Jewish Journal

The spin doctors of Scientology

by Brad A. Greenberg

August 13, 2009 | 4:26 pm

New Scientology sign

It’s been a bad few years for the Church of Scientology. Germany moved to ban the religion founded by L. Ron Hubbard. Then Wikipedia banned Scientology IP addresses from editing its pages. And finally in June the St. Petersburg Times wrote a scathing three-part series on the church and its current leader, David Miscavige.

This led Dan Neil, the Los Angeles Times Pulitzer Prize-winning auto critic to reflect on the church’s new TV spots. He writes:

All of which has left the church with a smoldering crater where its public image ought to be. And yet, the church didn’t get to be La-La Land’s Holy See for nothing. In May the church launched a series of new commercials, and they are nothing short of brilliant. Sleek, chill and nonthreatening, these ads are visually beautiful, with a kind of tonal waveform of celestial bliss that invites fellow questers on a journey of self-discovery. “Scientology: Know yourself. Know life,” the tag line runs. Well, who wouldn’t want a piece of that?

The pleasure of these ads derives from their glossy cinematic execution, of course—the cerulean monotones, the exquisite jib camera work, the husky, hunky voice-over, the tranquil soundtrack (think U2 jamming with Vangelis).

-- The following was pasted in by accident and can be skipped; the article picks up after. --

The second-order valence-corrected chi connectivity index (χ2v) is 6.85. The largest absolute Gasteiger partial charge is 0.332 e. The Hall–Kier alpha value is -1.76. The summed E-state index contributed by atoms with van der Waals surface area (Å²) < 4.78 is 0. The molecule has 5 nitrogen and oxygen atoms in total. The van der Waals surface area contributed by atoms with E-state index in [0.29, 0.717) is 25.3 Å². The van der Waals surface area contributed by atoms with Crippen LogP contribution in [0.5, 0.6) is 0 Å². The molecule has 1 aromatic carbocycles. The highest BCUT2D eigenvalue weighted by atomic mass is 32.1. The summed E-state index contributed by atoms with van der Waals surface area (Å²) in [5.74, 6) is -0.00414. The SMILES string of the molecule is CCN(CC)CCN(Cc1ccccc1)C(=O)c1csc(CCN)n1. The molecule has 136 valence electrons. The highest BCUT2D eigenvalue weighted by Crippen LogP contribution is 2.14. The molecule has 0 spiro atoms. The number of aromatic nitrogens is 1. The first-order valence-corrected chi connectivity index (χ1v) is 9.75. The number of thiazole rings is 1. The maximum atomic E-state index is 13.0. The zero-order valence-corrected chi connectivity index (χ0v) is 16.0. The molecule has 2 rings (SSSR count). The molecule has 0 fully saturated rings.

But it also must be noted that, finally and surprisingly, the church with the greatest affinity for and proximity to Hollywood has finally turned up a decent branding spot. I mean, these are the people of the exploding volcano.

If these spots were produced in-house, somebody’s thetan deserves a case of beer or something.

To be clear, I’m no fan of Scientology, and what I’ve read of its cosmology—the whole tale of Xenu—sounds like a rejected “Star Trek” script to me. Still, I kind of love these ads, or at least their perfect cynicism.

Read the rest of Dan Neil’s column here.

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Since launching the blog in 2007, I’ve referred to myself as “a God-fearing Christian with devilishly good Jewish looks.” The description, I’d say, is an accurate one,...

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